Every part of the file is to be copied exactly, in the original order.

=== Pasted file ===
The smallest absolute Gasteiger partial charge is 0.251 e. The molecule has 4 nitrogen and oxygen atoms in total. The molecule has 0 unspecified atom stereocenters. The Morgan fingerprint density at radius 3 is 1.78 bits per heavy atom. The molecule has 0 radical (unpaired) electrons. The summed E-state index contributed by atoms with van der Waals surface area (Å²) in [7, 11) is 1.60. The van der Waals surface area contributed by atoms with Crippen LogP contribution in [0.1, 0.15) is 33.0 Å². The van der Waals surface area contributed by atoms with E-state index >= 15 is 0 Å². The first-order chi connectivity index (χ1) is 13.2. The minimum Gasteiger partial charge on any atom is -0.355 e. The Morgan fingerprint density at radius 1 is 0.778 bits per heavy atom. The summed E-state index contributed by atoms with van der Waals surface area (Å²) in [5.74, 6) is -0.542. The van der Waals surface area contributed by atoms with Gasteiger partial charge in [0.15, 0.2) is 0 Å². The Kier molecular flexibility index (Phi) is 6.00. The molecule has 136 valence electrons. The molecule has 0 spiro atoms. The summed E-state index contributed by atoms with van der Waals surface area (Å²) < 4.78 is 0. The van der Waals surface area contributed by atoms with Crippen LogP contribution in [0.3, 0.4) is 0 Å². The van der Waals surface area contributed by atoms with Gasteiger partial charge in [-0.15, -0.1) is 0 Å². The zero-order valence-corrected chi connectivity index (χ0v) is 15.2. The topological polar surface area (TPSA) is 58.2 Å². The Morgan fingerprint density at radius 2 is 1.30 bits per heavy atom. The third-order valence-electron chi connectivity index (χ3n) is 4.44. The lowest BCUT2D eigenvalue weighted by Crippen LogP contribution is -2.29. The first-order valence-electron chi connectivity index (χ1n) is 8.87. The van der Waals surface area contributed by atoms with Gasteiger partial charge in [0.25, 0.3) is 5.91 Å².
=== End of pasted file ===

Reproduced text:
The smallest absolute Gasteiger partial charge is 0.251 e. The molecule has 4 nitrogen and oxygen atoms in total. The molecule has 0 unspecified atom stereocenters. The Morgan fingerprint density at radius 3 is 1.78 bits per heavy atom. The molecule has 0 radical (unpaired) electrons. The summed E-state index contributed by atoms with van der Waals surface area (Å²) in [7, 11) is 1.60. The van der Waals surface area contributed by atoms with Crippen LogP contribution in [0.1, 0.15) is 33.0 Å². The van der Waals surface area contributed by atoms with E-state index >= 15 is 0 Å². The first-order chi connectivity index (χ1) is 13.2. The minimum Gasteiger partial charge on any atom is -0.355 e. The Morgan fingerprint density at radius 1 is 0.778 bits per heavy atom. The summed E-state index contributed by atoms with van der Waals surface area (Å²) in [5.74, 6) is -0.542. The van der Waals surface area contributed by atoms with Gasteiger partial charge in [0.15, 0.2) is 0 Å². The Kier molecular flexibility index (Phi) is 6.00. The molecule has 136 valence electrons. The molecule has 0 spiro atoms. The summed E-state index contributed by atoms with van der Waals surface area (Å²) < 4.78 is 0. The van der Waals surface area contributed by atoms with Crippen LogP contribution in [0.3, 0.4) is 0 Å². The van der Waals surface area contributed by atoms with Gasteiger partial charge in [-0.15, -0.1) is 0 Å². The zero-order valence-corrected chi connectivity index (χ0v) is 15.2. The topological polar surface area (TPSA) is 58.2 Å². The Morgan fingerprint density at radius 2 is 1.30 bits per heavy atom. The third-order valence-electron chi connectivity index (χ3n) is 4.44. The lowest BCUT2D eigenvalue weighted by Crippen LogP contribution is -2.29. The first-order valence-electron chi connectivity index (χ1n) is 8.87. The van der Waals surface area contributed by atoms with Gasteiger partial charge in [0.25, 0.3) is 5.91 Å².